Rooted in triple-stacked harmonies, southern storytelling, and cosmic country twang, Cordovas create their own version of American roots-rock with That Santa Fe Channel.

The album marks the band's ATO Records debut, arriving after more than a half-decade's worth of international touring, communal living, and shared songwriting sessions. It's a timely - and timeless - version of a sound that's existed for 50 years, ever since pioneers like the Grateful Dead and the Allman Bothers Band blurred the lines between rock, country, and amplified folk music. If That Santa Fe Channel nods to the band's influences, though, it's still a fiercely unique album, recorded in a series of live takes that shine a light not only on Cordovas' songwriting chops, but their strength as a raw, rugged live band, as well.

That Santa Fe Channel was produced by the Milk Carton Kids' Kenneth Pattengale in East Nashville, not far from the home that doubles as the band's rehearsal space, headquarters, and shared living quarters. There, in a converted barn behind the property's main house, the guys logged countless hours fine-tuning a sound that's already earned praise from outlets like NPR Music and Rolling Stone, who described the group as "the harmony-heavy, guitar-fueled house band at a Big Pink keg party in 1968." With its western wooziness and siesta-friendly swagger, That Santa Fe Channel also nods to the band's other home bases: Southern California, where bassist and band leader Joe Firstman lived for years; and Todos Santos, Mexico, where Cordovas' five members travel every winter to write new songs, sharpen old standbys, and oversee the acclaimed Tropic of Cancer Concert Series. The result is a record that's steeped in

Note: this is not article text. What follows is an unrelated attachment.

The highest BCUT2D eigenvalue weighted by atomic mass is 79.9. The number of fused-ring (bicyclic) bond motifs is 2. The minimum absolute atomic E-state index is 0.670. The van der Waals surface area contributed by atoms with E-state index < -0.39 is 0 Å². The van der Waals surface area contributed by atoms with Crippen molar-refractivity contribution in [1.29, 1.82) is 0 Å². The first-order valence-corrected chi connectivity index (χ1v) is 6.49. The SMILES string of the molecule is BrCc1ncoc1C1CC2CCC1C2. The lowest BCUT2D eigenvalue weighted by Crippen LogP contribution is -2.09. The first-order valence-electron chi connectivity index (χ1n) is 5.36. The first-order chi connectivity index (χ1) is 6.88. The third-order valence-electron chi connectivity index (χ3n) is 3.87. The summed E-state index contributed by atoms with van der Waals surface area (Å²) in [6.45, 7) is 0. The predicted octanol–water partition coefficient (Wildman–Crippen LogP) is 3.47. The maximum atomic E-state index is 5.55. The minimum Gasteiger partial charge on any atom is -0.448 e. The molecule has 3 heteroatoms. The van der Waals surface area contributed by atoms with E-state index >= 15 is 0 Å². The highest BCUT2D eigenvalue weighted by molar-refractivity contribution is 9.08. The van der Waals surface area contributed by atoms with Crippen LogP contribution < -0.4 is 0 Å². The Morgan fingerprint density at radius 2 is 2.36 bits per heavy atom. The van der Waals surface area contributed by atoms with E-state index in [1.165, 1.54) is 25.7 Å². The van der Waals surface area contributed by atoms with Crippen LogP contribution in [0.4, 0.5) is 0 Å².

- but not limited to - southern sounds and California charm. It's American music without borders.

Years before Cordovas' formation, Firstman traveled the country as a solo musician. Raised in North Carolina, he moved to Hollywood as a determined 20 year-old, signing a major-label deal with Atlantic Records in 2002. His debut album, War of Women, hit stores one year later. When a dizzying blur of acclaimed shows - including opening dates for Sheryl Crow and Willie Nelson - weren't enough to satisfy the expectations of a big-budget record label, Firstman lost his contract and took a new job as music director on Last Call with Carson Daly. It was good work, with Firstman performing nightly alongside first-rate musicians like Thundercat and Kamasi Washington. Still, the need to create his own music was ever-present. With Cordovas, he's found his ultimate vehicle: a collaborative band with multiple lead singers and a collective approach not only to songwriting, but to existing. Cordovas aren't just bandmates. They're roommates. They're co-conspirators. They're a family.

"The Cordovas are a 24-hour, 7-days-a-week job," clarifies Firstman, who shares the bandd's roster with drummer Graham Spillman, keyboardist Sevans Henderson, and dueling lead guitarists Lucca Soria and Toby Weaver. "You're always on call to play, to adapt to another man's idea, to pick up a guitar or look at a lyrics sheet. We're eating dinner together, hanging out together, and making art. We don't have rehearsal times, because rehearsal is always. You have to honor the art first, and everything else comes second."